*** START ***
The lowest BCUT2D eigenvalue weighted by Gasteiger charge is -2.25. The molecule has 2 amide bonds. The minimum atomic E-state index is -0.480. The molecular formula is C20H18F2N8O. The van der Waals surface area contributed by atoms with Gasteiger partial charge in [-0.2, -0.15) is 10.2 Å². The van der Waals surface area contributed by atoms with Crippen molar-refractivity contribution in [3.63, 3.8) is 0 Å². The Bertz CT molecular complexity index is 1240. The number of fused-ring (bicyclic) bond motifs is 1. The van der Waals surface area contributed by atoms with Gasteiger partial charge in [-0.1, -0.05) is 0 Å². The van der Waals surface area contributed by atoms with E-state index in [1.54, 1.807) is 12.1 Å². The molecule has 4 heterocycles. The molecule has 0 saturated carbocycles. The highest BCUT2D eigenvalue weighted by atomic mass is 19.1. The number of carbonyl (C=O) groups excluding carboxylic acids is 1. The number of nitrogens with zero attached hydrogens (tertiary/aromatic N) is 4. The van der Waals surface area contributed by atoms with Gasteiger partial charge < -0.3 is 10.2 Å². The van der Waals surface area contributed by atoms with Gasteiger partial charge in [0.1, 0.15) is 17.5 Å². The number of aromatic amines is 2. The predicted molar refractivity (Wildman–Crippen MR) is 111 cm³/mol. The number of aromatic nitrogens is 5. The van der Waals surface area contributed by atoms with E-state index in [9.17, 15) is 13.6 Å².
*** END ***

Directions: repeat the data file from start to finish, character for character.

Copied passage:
The lowest BCUT2D eigenvalue weighted by Gasteiger charge is -2.25. The molecule has 2 amide bonds. The minimum atomic E-state index is -0.480. The molecular formula is C20H18F2N8O. The van der Waals surface area contributed by atoms with Gasteiger partial charge in [-0.2, -0.15) is 10.2 Å². The van der Waals surface area contributed by atoms with Crippen molar-refractivity contribution in [3.63, 3.8) is 0 Å². The Bertz CT molecular complexity index is 1240. The number of fused-ring (bicyclic) bond motifs is 1. The van der Waals surface area contributed by atoms with Gasteiger partial charge in [-0.1, -0.05) is 0 Å². The van der Waals surface area contributed by atoms with E-state index in [1.54, 1.807) is 12.1 Å². The molecule has 4 heterocycles. The molecule has 0 saturated carbocycles. The highest BCUT2D eigenvalue weighted by atomic mass is 19.1. The number of carbonyl (C=O) groups excluding carboxylic acids is 1. The number of nitrogens with zero attached hydrogens (tertiary/aromatic N) is 4. The van der Waals surface area contributed by atoms with Gasteiger partial charge < -0.3 is 10.2 Å². The van der Waals surface area contributed by atoms with Gasteiger partial charge in [0.1, 0.15) is 17.5 Å². The number of aromatic amines is 2. The predicted molar refractivity (Wildman–Crippen MR) is 111 cm³/mol. The number of aromatic nitrogens is 5. The van der Waals surface area contributed by atoms with E-state index in [9.17, 15) is 13.6 Å².